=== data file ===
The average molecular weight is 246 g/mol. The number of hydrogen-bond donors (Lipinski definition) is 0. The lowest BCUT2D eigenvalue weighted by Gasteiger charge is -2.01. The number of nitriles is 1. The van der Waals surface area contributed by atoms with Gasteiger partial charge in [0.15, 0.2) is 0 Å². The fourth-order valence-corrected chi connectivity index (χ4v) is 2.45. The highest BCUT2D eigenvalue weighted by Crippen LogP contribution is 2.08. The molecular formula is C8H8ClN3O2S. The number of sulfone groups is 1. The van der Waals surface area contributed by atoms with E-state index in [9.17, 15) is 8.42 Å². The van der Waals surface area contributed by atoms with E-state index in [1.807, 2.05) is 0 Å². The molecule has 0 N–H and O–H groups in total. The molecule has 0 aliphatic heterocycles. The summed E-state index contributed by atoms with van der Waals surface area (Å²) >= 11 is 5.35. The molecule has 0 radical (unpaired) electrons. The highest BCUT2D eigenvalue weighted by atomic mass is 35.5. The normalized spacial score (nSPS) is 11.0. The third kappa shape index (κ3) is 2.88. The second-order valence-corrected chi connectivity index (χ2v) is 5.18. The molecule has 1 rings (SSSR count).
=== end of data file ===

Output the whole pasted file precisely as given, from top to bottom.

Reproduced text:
The average molecular weight is 246 g/mol. The number of hydrogen-bond donors (Lipinski definition) is 0. The lowest BCUT2D eigenvalue weighted by Gasteiger charge is -2.01. The number of nitriles is 1. The van der Waals surface area contributed by atoms with Gasteiger partial charge in [0.15, 0.2) is 0 Å². The fourth-order valence-corrected chi connectivity index (χ4v) is 2.45. The highest BCUT2D eigenvalue weighted by Crippen LogP contribution is 2.08. The molecular formula is C8H8ClN3O2S. The number of sulfone groups is 1. The van der Waals surface area contributed by atoms with E-state index in [9.17, 15) is 8.42 Å². The van der Waals surface area contributed by atoms with E-state index in [1.807, 2.05) is 0 Å². The molecule has 0 N–H and O–H groups in total. The molecule has 0 aliphatic heterocycles. The summed E-state index contributed by atoms with van der Waals surface area (Å²) >= 11 is 5.35. The molecule has 0 radical (unpaired) electrons. The highest BCUT2D eigenvalue weighted by atomic mass is 35.5. The normalized spacial score (nSPS) is 11.0. The third kappa shape index (κ3) is 2.88. The second-order valence-corrected chi connectivity index (χ2v) is 5.18. The molecule has 1 rings (SSSR count).